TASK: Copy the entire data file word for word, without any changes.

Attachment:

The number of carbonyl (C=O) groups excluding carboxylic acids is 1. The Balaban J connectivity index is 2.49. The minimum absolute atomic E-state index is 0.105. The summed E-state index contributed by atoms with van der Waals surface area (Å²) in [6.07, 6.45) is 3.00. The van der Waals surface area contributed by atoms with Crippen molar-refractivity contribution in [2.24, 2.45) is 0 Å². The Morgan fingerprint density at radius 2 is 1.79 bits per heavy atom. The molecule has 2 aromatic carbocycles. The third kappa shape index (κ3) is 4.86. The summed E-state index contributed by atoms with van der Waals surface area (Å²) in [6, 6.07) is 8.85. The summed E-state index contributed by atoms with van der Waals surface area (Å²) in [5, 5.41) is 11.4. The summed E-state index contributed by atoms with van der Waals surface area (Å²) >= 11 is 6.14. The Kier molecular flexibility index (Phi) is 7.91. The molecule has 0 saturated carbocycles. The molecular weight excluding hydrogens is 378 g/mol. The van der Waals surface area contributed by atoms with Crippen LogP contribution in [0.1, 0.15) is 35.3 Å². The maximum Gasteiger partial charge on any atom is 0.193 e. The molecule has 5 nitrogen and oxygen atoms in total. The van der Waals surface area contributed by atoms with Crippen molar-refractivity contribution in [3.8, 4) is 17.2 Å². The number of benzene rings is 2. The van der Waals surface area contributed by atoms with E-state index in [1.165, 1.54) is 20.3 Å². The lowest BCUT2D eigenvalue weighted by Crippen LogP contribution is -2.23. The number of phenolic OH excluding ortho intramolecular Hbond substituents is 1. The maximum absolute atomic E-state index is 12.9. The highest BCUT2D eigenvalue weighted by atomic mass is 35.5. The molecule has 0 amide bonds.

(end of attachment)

The number of carbonyl (C=O) groups excluding carboxylic acids is 1. The Balaban J connectivity index is 2.49. The minimum absolute atomic E-state index is 0.105. The summed E-state index contributed by atoms with van der Waals surface area (Å²) in [6.07, 6.45) is 3.00. The van der Waals surface area contributed by atoms with Crippen molar-refractivity contribution in [2.24, 2.45) is 0 Å². The Morgan fingerprint density at radius 2 is 1.79 bits per heavy atom. The molecule has 2 aromatic carbocycles. The third kappa shape index (κ3) is 4.86. The summed E-state index contributed by atoms with van der Waals surface area (Å²) in [6, 6.07) is 8.85. The summed E-state index contributed by atoms with van der Waals surface area (Å²) in [5, 5.41) is 11.4. The summed E-state index contributed by atoms with van der Waals surface area (Å²) >= 11 is 6.14. The Kier molecular flexibility index (Phi) is 7.91. The molecule has 0 saturated carbocycles. The molecular weight excluding hydrogens is 378 g/mol. The van der Waals surface area contributed by atoms with Crippen LogP contribution in [0.1, 0.15) is 35.3 Å². The maximum Gasteiger partial charge on any atom is 0.193 e. The molecule has 5 nitrogen and oxygen atoms in total. The van der Waals surface area contributed by atoms with Crippen molar-refractivity contribution in [3.8, 4) is 17.2 Å². The number of benzene rings is 2. The van der Waals surface area contributed by atoms with E-state index in [1.165, 1.54) is 20.3 Å². The lowest BCUT2D eigenvalue weighted by Crippen LogP contribution is -2.23. The number of phenolic OH excluding ortho intramolecular Hbond substituents is 1. The maximum absolute atomic E-state index is 12.9. The highest BCUT2D eigenvalue weighted by atomic mass is 35.5. The molecule has 0 amide bonds.